There is a lot of arguing, dissent and noise about whether quantum computing is here and now, or there and later. In my day job, I write a lot about successful breaches, including the first fake Banksy NFT, the T-Mobile breach and the recent Twitch attack. So, I wanted to take the time to approach the problem from a security perspective and how worried or not we should be about the imminent creation of quantum computers.
Before I start out, may I say: the advent of quantum computers is not a bad thing. While the main issue for myself and other cybersecurity geeks is that they can easily be used for decryption and data breaches, that’s the negative side, whereas the benefits will be myriad: advances in data analysis, cryptography, medical research and travel by plane, train and automobile.
But, since I’m the boring humbug who focuses on attacks, and any quantum computer could crack most coding from day one, let’s start there.
How soon is soon?
According to a 2016 article in The New Yorker, academic Michele Mosca, professor at the Institute for Quantum Computing at the University of Waterloo put the date at 2026 – and that was back when IBM only boasted five physical qubits – a mere five years later, it now has 100, and are predicting 1,000 by the end of 2023. For those not in the know, 1,000 is the ‘magic number’ for the creation of a stable quantum computer.
With the ramping up of logical qubits now at full force for most research projects, particularly with Google’s quantum computer, Sycamore (which runs on 54 physical qubits), the introduction of these logical qubits as an error reduction tool has meant a huge leap forward.
On the other side of the coin, you have processor innovators Intel, which has its very own quantum simulation lab, where it has been producing quantum processors for some years. In a 2018 interview with Scientific American, Intel’s director of quantum hardware, Jim Clarke, had this cautionary but positive take:
“The first transistor was introduced in 1947. The first integrated circuit followed in 1958. Intel’s first microprocessor—which had only about 2,500 transistors—didn’t arrive until 1971. Each of those milestones was more than a decade apart. People think quantum computers are just around the corner, but history shows these advances take time. If 10 years from now we have a quantum computer that has a few thousand qubits, that would certainly change the world in the same way the first microprocessor did. We and others have been saying it’s 10 years away. Some are saying it’s just three years away, and I would argue that they don’t understand how complex the technology is.”
Three years away from Clarke’s interview is this year, and his cautious prediction of a decade away is now only seven years from today.
So, are we there yet?
Forbes’ council member Gary Fowler had this to say in his recent Forbes article: “The reality is, the quantum revolution is already happening — it’s not a product of the future anymore. The question isn’t, ‘When will it impact our lives?’ but rather, ‘How will it change our lives?’ Studies have already predicted that quantum computing will become a multi-billion-dollar industry as early as 2030. And at this early stage, businesses can begin preparing for the onset of new technology.”
My not-so-hot take then? I think it’s safe to say that while the launch of a computer that changes the way we do day-to-day business is certainly not immediate, a test environment machine that could bring current encryption – be that of governments or private enterprises – to its knees is certainly nigh. And internal breaches in businesses and academia are often the source of hackers’ most substantial hauls.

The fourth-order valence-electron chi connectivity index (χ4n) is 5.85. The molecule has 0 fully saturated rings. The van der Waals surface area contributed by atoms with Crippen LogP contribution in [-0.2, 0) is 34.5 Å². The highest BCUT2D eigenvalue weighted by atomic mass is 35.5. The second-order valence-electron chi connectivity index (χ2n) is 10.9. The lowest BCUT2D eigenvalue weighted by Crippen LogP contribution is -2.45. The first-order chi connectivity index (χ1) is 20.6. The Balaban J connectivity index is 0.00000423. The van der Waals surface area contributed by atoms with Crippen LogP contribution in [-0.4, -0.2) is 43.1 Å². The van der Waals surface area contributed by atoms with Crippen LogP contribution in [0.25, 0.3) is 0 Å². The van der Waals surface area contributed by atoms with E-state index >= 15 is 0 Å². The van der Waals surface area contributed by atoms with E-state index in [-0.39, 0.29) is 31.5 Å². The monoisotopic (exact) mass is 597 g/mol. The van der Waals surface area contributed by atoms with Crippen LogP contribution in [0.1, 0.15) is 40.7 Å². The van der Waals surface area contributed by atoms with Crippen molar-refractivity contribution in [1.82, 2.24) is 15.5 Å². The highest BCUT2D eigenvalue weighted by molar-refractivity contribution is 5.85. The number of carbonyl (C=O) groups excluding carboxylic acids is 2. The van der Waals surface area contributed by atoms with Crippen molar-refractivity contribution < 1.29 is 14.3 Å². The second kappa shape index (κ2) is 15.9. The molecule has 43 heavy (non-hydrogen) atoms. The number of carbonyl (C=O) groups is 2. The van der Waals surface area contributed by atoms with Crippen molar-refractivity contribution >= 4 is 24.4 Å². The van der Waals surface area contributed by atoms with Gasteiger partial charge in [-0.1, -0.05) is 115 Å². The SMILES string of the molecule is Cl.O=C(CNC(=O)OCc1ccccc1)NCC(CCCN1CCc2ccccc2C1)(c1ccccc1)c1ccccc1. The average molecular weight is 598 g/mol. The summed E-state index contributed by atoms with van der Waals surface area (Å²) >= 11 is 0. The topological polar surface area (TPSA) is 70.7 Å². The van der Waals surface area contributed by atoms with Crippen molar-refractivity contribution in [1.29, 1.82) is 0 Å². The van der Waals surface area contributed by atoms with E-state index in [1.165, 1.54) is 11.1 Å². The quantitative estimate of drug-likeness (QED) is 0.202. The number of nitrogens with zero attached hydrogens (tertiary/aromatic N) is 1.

Enter the new player: Arqit Quantum, Inc.
While repeatedly talking about a possible threat and then offering a magical solution to it is a defence industry tale as old as time, there is something to be said for educated guesses. And the truth is, most erudite sources believe that the imminence of these devices is ramping up.
In his incredibly detailed and persuasive self-published LinkedIn article, David Williams, co-founder and chairman of Arqit, says that the time is now for companies to act to protect themselves from the threat of quantum computing attacks.
Arqit’s platform-as-a-service offering is simple: “The world needs stronger, simpler encryption, and that is what Arqit has invented,” he explains. “A little like using a pathogen to create its antidote, we use some transformational quantum encryption techniques to create keys that are safe from quantum attack. These are one-time keys, created in the moment they are needed, in a trustless manner.”
The interesting thing is that these keys are useful against most of the types of attacks that are happening every day – so that means, with Arqit’s cloud-based symmetric encryption approach (called simply, QuantumCloud), you’re covered now, and when quantum computers finally land.
Lest you think this is an obsessive level of security, I found this article by Mark Jones, engineering manager at Thales, of interest. Dating back to spring 2017, Jones cautions those seeking prevention against the future threat of quantum computers to not view this protection as the only security measure needed. Hackers, he so rightly says, will continue using every other method available, and any new algorithms or keys, should provide multiply-strong protection.
Toggling back to Arqit’s Williams: “The pursuit of solutions to the major problems of quantum encryption means that in fact our technology solves major problems that are splashed across our headlines today, and we also have your back covered against the quantum threat, whenever it materialises.”
While you and I may not be entirely sold on the need today for quantum-savvy encryption, it seems like the right time for CISOs to start doing your research, building your business case, putting aside budget and having some honest talks with your fellow C-level colleagues.